The Girl’s Pearl Earring

I have always had an affinity for pearls.  It could be because the pearl is my birthstone.  Or because I once read that it symbolized “tears of joy and sorrow”:  its split personality struck me as both tragic and evocative.  Perhaps it is its silky richness – its delicate decadence.  Or just maybe it is the pearl’s origins – in the belly of an oyster, rooted in its bed far beneath the sea.

Jan Vermeer’s “Girl With A Pearl Earring” sounds like such a humble thing; yet it is a miracle of color and light. There are no lines in the painting, no harsh borders:  only subtle frontiers that are seen by the mind as much as they are by the eye.  The juxtaposition of texture and shadow is as imperceptible as the descending twilight that softens yet changes the landscape.  The touch that molded her face is as ethereal as gossamer.

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Vermeer painted with light as if it stood in waiting pools on his palette; it is the defining grace of the portrait.  It stretches in blue valleys across the girl’s turban.  It glows like a melted star from her lower lip.  It warms her moon-like face in a hushed, radiant patina.  But most of all, it is the creating force; the central, incandescent life of her pearl earring.

The singular bauble hangs like a dainty planet, stolen from its galaxy and forced to glow in metallic glory by itself.  Softly oval, the pearl’s gentle curves nestle against the acquiescent shadows of the girl’s neck.  Within it is a world of elusive prisms:  silver, brown, gold, lavender, blue.  The colors are stirred together to create an object as warm as an alchemist’s elixir yet cool enough to calm the rich flesh of a young girl.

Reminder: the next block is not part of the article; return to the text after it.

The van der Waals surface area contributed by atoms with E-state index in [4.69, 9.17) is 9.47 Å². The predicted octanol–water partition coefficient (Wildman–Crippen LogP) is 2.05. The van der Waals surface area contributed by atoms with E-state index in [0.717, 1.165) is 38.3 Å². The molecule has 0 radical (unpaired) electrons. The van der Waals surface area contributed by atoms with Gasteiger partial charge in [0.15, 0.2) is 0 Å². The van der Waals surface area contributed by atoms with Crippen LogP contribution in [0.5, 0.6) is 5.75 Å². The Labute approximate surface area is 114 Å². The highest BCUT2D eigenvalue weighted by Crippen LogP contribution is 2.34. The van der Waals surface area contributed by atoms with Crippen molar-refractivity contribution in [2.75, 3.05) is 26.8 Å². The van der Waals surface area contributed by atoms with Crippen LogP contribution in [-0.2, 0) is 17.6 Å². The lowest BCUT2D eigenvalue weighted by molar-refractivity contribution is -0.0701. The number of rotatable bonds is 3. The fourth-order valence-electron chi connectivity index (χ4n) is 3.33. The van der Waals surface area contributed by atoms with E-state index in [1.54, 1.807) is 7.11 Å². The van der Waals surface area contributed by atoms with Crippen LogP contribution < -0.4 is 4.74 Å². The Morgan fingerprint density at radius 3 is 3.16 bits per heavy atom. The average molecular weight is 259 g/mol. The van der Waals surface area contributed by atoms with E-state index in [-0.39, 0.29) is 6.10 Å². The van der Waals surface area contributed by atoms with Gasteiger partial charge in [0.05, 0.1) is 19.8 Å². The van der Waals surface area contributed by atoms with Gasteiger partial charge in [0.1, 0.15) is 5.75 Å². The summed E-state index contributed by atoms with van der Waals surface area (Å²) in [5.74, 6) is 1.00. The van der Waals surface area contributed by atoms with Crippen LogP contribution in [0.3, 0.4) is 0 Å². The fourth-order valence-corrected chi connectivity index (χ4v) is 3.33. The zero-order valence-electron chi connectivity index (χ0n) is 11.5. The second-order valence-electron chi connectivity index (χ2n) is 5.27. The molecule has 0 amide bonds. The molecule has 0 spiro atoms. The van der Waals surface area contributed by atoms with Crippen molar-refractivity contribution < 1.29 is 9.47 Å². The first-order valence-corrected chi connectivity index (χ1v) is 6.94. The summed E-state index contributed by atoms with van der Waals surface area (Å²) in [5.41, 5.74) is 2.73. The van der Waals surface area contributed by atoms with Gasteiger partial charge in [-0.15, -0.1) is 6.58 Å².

The girl’s earring must have weighed heavily from her ear – as if it were trying to get her attention.  If she listened, what would she hear?  The painful throbbing of the steel hook that had inelegantly punctured her earlobe – the tincture of rust that now ran through her blood?  Or perhaps she heard something else.  Perhaps she heard the sound of her treasure’s parents: childless, buried at sea and softly crying.

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5 responses to “The Girl’s Pearl Earring

  1. Thank you for this! Pearls are not supposed to be heavy, though I’ve always wondered about that large earring dangling from such a delicate little ear. But no reproduction will ever do the painting justice. When I saw it at the de Young last year, I was surprised at how much it was like an Impressionist painting, all color and light.

  2. What a surprising twist at the end, and such a creative approach to a painting that’s been both written about and turned into film.

    I never tire of Vermeer, and this is the reason: “Vermeer painted with light as if it stood in waiting pools on his palette.” That’s exactly right, although I couldn’t have phrased it that way. You’ve made me want to revisit his work during this quite gloomy time of year. We could use some extra light, and his is some of the best to be had.

  3. Hangaku – there are some experts who question as to whether it is a pearl at all, due to its size. For me, I think it Needs to be an pearl: a suitable vessel for color and light in all their purest forms.

    shoreacres – it’s what I wanted to do: take a painting that is so well known, and approach it with care and differently. It is one of my favorite paintings and I know it by heart.

    I am not a painterly girl, but somehow Vermeer has become one of my favorite artists. His talent goes beyond the use of color, but to a grasp of shadow and light; as if he held the natural world in his hand.

  4. You must see the movie “Tim’s Vermeer.” You’ll love it! You’ll see Vermeer in a whole new “light” so to speak it… a very new light.

  5. Your lovely, illuminating words persuaded me to take a closer look at this painting. It no longer seems so plain and earthly to me.

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